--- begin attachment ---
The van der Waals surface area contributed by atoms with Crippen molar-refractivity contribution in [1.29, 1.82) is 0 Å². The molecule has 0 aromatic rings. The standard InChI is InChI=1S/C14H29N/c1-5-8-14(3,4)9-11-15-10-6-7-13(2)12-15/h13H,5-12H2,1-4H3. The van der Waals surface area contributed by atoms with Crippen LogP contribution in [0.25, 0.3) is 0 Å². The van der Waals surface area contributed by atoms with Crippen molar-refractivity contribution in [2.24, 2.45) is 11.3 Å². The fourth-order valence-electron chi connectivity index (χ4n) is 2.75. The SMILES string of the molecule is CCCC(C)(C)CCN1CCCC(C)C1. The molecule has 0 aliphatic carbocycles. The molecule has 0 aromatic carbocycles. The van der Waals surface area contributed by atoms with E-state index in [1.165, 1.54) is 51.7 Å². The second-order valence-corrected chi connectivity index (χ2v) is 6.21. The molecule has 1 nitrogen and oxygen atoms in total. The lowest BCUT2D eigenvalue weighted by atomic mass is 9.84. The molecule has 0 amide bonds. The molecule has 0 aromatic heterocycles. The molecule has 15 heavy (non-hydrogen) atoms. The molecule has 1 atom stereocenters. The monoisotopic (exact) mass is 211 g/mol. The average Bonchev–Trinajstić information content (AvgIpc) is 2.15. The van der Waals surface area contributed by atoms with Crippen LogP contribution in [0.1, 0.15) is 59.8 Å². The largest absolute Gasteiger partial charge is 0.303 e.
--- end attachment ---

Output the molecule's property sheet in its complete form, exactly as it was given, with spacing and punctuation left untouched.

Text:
The van der Waals surface area contributed by atoms with Crippen molar-refractivity contribution in [1.29, 1.82) is 0 Å². The molecule has 0 aromatic rings. The standard InChI is InChI=1S/C14H29N/c1-5-8-14(3,4)9-11-15-10-6-7-13(2)12-15/h13H,5-12H2,1-4H3. The van der Waals surface area contributed by atoms with Crippen LogP contribution in [0.25, 0.3) is 0 Å². The van der Waals surface area contributed by atoms with Crippen molar-refractivity contribution in [2.24, 2.45) is 11.3 Å². The fourth-order valence-electron chi connectivity index (χ4n) is 2.75. The SMILES string of the molecule is CCCC(C)(C)CCN1CCCC(C)C1. The molecule has 0 aliphatic carbocycles. The molecule has 0 aromatic carbocycles. The van der Waals surface area contributed by atoms with E-state index in [1.165, 1.54) is 51.7 Å². The second-order valence-corrected chi connectivity index (χ2v) is 6.21. The molecule has 1 nitrogen and oxygen atoms in total. The lowest BCUT2D eigenvalue weighted by atomic mass is 9.84. The molecule has 0 amide bonds. The molecule has 0 aromatic heterocycles. The molecule has 15 heavy (non-hydrogen) atoms. The molecule has 1 atom stereocenters. The monoisotopic (exact) mass is 211 g/mol. The average Bonchev–Trinajstić information content (AvgIpc) is 2.15. The van der Waals surface area contributed by atoms with Crippen LogP contribution in [0.1, 0.15) is 59.8 Å². The largest absolute Gasteiger partial charge is 0.303 e.